What is level design
What is a level, what is level design, and how to use this book

What is a level

diagram of a basketball court superimposed on overview of Blood Gulch (Halo 1)
A level is a space where a game happens. Some examples:
  • the Fortnite island, an obstacle course ("obby") in Roblox
  • a basketball court, race track, or playground
  • a Monopoly board, crossword puzzle, coloring book
All these game spaces set boundaries for players to move and interact.
Different levels offer variation. For example, all basketball courts have similar shapes, but an outdoor court offers a different experience and culture from an indoor gym.
Level designers focus on how different game spaces can make players feel and behave.

What is level design

We define level design broadly, but with a specific disclaimer:
Level design is the practice of planning and building spaces for video games...
... usually first-person or third-person action shooters.
This book is still useful for sidescrolling platformers, top-down strategy games, or non-combat games. But for better or worse, most level design theory engages with 3D shooters as the default medium, dating back to the invention of the level designer role during the shooter-heavy 1990s.
For more about the history of the level designer role, see History of the level designer.
"island arrival" blockout development screenshot by Em Schatz for Uncharted 4

Functional level design vs. environment art

Level designers focus on shaping player behavior. In large studios, they often write documentation, draft layouts, build blockouts, observe playtests, and balance maps and encounters.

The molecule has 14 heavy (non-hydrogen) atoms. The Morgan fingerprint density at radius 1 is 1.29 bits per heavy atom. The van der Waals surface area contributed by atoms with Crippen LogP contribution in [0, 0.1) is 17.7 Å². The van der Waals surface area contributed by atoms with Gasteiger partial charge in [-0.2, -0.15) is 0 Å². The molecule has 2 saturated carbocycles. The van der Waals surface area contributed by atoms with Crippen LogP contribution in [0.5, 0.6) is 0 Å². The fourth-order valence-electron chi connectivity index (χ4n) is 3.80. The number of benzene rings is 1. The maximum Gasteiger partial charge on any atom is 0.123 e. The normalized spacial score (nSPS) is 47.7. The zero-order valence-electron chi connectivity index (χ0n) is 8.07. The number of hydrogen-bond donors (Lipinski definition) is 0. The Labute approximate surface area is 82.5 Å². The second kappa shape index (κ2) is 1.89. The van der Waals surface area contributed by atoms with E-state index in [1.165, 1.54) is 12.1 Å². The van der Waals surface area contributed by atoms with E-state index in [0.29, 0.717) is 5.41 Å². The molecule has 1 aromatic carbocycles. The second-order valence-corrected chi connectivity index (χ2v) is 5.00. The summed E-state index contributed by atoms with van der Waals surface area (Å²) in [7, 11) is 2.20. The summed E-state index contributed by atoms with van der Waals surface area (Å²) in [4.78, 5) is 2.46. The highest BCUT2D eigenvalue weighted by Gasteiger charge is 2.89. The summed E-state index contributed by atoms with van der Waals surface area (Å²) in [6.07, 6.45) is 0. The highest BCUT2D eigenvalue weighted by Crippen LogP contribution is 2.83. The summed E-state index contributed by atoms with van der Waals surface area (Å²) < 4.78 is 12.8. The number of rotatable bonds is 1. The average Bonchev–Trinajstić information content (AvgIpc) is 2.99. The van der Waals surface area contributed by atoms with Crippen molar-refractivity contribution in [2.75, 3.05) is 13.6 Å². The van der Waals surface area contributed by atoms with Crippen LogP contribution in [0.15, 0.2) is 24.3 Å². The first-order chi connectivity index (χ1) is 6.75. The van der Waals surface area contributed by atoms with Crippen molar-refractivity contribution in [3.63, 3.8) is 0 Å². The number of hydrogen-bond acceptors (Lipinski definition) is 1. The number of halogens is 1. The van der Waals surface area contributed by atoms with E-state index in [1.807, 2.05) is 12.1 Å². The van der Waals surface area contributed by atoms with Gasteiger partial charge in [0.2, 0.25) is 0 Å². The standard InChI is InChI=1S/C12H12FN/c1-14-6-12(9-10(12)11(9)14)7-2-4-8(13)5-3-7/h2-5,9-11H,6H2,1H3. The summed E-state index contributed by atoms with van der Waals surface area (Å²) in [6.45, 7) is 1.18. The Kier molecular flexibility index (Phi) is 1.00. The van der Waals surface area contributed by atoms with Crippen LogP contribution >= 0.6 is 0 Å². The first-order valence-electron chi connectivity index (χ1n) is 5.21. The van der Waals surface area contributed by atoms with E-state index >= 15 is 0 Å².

In contrast, an environment artist focuses more on graphics. They art pass models, materials, set dressing, and lighting to refine the level's visual appearance. While this is mostly decoration, good environment art supports design goals and helps players play.
So there are two ways to understand level design:
  • formal industrial sense of capital-L capital-D "Level Design" without environment art
  • broad common sense "level design" that includes environment art / anything part of a level
In this book we emphasize the formal industrial "Level Design" for learning purposes, but always remember that your players engage with broad common sense "level design" as a whole.
diagram comparing "Level Design" vs "level design" vs "environment art", using process images of Gallente Research Facility from Dust 514

Room-by-room level design vs. world design

Level designers can spend hours designing a single room.